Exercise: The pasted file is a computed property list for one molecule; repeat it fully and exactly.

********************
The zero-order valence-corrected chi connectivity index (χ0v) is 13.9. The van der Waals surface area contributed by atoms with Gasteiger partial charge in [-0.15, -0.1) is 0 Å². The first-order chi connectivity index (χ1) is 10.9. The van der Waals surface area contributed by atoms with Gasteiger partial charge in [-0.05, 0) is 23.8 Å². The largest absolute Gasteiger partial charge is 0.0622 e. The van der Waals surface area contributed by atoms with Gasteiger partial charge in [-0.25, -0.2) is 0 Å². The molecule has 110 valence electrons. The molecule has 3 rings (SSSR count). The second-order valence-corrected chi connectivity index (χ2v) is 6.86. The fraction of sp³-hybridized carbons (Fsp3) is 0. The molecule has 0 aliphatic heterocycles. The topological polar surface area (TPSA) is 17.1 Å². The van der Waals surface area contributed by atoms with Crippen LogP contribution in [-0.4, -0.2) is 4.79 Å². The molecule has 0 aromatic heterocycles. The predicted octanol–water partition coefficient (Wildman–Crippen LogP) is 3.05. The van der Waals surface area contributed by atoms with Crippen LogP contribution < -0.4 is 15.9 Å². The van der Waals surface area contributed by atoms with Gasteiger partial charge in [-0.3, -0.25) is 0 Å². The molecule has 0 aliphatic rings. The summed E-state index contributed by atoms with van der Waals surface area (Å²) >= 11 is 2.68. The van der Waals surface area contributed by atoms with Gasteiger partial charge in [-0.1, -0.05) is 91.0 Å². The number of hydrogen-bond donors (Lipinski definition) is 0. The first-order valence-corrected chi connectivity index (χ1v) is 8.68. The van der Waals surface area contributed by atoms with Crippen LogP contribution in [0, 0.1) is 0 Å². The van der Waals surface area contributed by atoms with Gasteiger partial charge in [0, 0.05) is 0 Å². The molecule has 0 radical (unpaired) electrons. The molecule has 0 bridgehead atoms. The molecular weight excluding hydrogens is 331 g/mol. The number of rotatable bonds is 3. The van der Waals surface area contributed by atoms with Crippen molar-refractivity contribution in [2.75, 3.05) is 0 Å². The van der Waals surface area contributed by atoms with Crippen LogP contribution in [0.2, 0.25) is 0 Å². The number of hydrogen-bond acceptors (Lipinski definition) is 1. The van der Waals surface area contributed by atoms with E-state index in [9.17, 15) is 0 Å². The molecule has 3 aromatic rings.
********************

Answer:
The zero-order valence-corrected chi connectivity index (χ0v) is 13.9. The van der Waals surface area contributed by atoms with Gasteiger partial charge in [-0.15, -0.1) is 0 Å². The first-order chi connectivity index (χ1) is 10.9. The van der Waals surface area contributed by atoms with Gasteiger partial charge in [-0.05, 0) is 23.8 Å². The largest absolute Gasteiger partial charge is 0.0622 e. The van der Waals surface area contributed by atoms with Gasteiger partial charge in [-0.25, -0.2) is 0 Å². The molecule has 110 valence electrons. The molecule has 3 rings (SSSR count). The second-order valence-corrected chi connectivity index (χ2v) is 6.86. The fraction of sp³-hybridized carbons (Fsp3) is 0. The molecule has 0 aliphatic heterocycles. The topological polar surface area (TPSA) is 17.1 Å². The van der Waals surface area contributed by atoms with Crippen LogP contribution in [-0.4, -0.2) is 4.79 Å². The molecule has 0 aromatic heterocycles. The predicted octanol–water partition coefficient (Wildman–Crippen LogP) is 3.05. The van der Waals surface area contributed by atoms with Crippen LogP contribution < -0.4 is 15.9 Å². The van der Waals surface area contributed by atoms with Gasteiger partial charge in [-0.3, -0.25) is 0 Å². The molecule has 0 aliphatic rings. The summed E-state index contributed by atoms with van der Waals surface area (Å²) >= 11 is 2.68. The van der Waals surface area contributed by atoms with Gasteiger partial charge in [-0.1, -0.05) is 91.0 Å². The number of hydrogen-bond donors (Lipinski definition) is 0. The first-order valence-corrected chi connectivity index (χ1v) is 8.68. The van der Waals surface area contributed by atoms with Crippen LogP contribution in [0, 0.1) is 0 Å². The van der Waals surface area contributed by atoms with Gasteiger partial charge in [0, 0.05) is 0 Å². The molecule has 0 radical (unpaired) electrons. The molecule has 0 bridgehead atoms. The molecular weight excluding hydrogens is 331 g/mol. The number of rotatable bonds is 3. The van der Waals surface area contributed by atoms with Crippen molar-refractivity contribution in [2.75, 3.05) is 0 Å². The van der Waals surface area contributed by atoms with Crippen LogP contribution in [0.2, 0.25) is 0 Å². The number of hydrogen-bond acceptors (Lipinski definition) is 1. The van der Waals surface area contributed by atoms with E-state index in [9.17, 15) is 0 Å². The molecule has 3 aromatic rings.